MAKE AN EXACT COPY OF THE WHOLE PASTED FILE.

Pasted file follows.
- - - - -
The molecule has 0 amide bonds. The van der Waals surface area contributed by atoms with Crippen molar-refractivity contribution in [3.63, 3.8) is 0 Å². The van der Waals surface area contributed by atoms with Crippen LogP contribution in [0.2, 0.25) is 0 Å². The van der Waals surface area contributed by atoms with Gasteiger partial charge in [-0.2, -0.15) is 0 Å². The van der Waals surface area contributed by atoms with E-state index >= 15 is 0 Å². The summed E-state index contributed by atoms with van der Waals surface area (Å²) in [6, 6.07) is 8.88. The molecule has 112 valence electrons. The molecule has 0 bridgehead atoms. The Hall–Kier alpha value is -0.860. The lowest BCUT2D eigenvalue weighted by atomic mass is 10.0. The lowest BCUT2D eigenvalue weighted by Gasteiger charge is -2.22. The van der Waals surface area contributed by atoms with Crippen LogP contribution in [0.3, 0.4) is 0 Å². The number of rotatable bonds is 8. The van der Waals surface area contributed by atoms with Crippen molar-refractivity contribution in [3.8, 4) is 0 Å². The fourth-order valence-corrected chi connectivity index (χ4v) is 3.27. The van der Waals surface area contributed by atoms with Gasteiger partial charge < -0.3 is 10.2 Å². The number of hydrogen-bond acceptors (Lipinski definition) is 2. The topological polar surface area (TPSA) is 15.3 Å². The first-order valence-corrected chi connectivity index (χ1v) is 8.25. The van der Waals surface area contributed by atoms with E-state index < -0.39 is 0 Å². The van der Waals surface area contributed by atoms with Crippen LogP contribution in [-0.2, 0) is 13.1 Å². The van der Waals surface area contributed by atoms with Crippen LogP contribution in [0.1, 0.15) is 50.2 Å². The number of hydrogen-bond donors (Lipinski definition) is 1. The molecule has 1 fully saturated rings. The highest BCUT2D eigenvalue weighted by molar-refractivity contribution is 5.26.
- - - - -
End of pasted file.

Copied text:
The molecule has 0 amide bonds. The van der Waals surface area contributed by atoms with Crippen molar-refractivity contribution in [3.63, 3.8) is 0 Å². The van der Waals surface area contributed by atoms with Crippen LogP contribution in [0.2, 0.25) is 0 Å². The van der Waals surface area contributed by atoms with Gasteiger partial charge in [-0.2, -0.15) is 0 Å². The van der Waals surface area contributed by atoms with E-state index >= 15 is 0 Å². The summed E-state index contributed by atoms with van der Waals surface area (Å²) in [6, 6.07) is 8.88. The molecule has 112 valence electrons. The molecule has 0 bridgehead atoms. The Hall–Kier alpha value is -0.860. The lowest BCUT2D eigenvalue weighted by atomic mass is 10.0. The lowest BCUT2D eigenvalue weighted by Gasteiger charge is -2.22. The van der Waals surface area contributed by atoms with Crippen LogP contribution in [0.3, 0.4) is 0 Å². The number of rotatable bonds is 8. The van der Waals surface area contributed by atoms with Crippen molar-refractivity contribution in [3.8, 4) is 0 Å². The fourth-order valence-corrected chi connectivity index (χ4v) is 3.27. The van der Waals surface area contributed by atoms with Gasteiger partial charge < -0.3 is 10.2 Å². The number of hydrogen-bond acceptors (Lipinski definition) is 2. The topological polar surface area (TPSA) is 15.3 Å². The first-order valence-corrected chi connectivity index (χ1v) is 8.25. The van der Waals surface area contributed by atoms with E-state index < -0.39 is 0 Å². The van der Waals surface area contributed by atoms with Crippen LogP contribution in [-0.2, 0) is 13.1 Å². The van der Waals surface area contributed by atoms with Crippen LogP contribution in [0.1, 0.15) is 50.2 Å². The number of hydrogen-bond donors (Lipinski definition) is 1. The molecule has 1 fully saturated rings. The highest BCUT2D eigenvalue weighted by molar-refractivity contribution is 5.26.